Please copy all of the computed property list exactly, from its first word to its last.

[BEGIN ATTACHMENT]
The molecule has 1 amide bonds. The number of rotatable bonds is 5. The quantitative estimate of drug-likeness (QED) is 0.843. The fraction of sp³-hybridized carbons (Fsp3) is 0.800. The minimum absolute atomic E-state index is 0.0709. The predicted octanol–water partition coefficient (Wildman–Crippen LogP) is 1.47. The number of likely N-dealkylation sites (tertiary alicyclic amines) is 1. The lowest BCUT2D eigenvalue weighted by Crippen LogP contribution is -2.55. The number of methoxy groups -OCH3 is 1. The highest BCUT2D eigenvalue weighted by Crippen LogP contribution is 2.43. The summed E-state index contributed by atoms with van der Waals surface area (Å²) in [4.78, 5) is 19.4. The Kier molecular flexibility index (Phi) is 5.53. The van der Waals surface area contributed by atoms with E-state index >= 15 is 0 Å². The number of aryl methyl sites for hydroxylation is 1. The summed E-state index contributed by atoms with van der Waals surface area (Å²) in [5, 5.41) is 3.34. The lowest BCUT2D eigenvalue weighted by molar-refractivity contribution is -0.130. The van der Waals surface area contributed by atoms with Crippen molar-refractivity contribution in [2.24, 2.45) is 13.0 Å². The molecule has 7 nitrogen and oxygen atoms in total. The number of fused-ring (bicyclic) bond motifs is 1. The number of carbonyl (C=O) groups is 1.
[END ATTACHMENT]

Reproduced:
The molecule has 1 amide bonds. The number of rotatable bonds is 5. The quantitative estimate of drug-likeness (QED) is 0.843. The fraction of sp³-hybridized carbons (Fsp3) is 0.800. The minimum absolute atomic E-state index is 0.0709. The predicted octanol–water partition coefficient (Wildman–Crippen LogP) is 1.47. The number of likely N-dealkylation sites (tertiary alicyclic amines) is 1. The lowest BCUT2D eigenvalue weighted by Crippen LogP contribution is -2.55. The number of methoxy groups -OCH3 is 1. The highest BCUT2D eigenvalue weighted by Crippen LogP contribution is 2.43. The summed E-state index contributed by atoms with van der Waals surface area (Å²) in [4.78, 5) is 19.4. The Kier molecular flexibility index (Phi) is 5.53. The van der Waals surface area contributed by atoms with E-state index >= 15 is 0 Å². The number of aryl methyl sites for hydroxylation is 1. The summed E-state index contributed by atoms with van der Waals surface area (Å²) in [5, 5.41) is 3.34. The lowest BCUT2D eigenvalue weighted by molar-refractivity contribution is -0.130. The van der Waals surface area contributed by atoms with Crippen molar-refractivity contribution in [2.24, 2.45) is 13.0 Å². The molecule has 7 nitrogen and oxygen atoms in total. The number of fused-ring (bicyclic) bond motifs is 1. The number of carbonyl (C=O) groups is 1.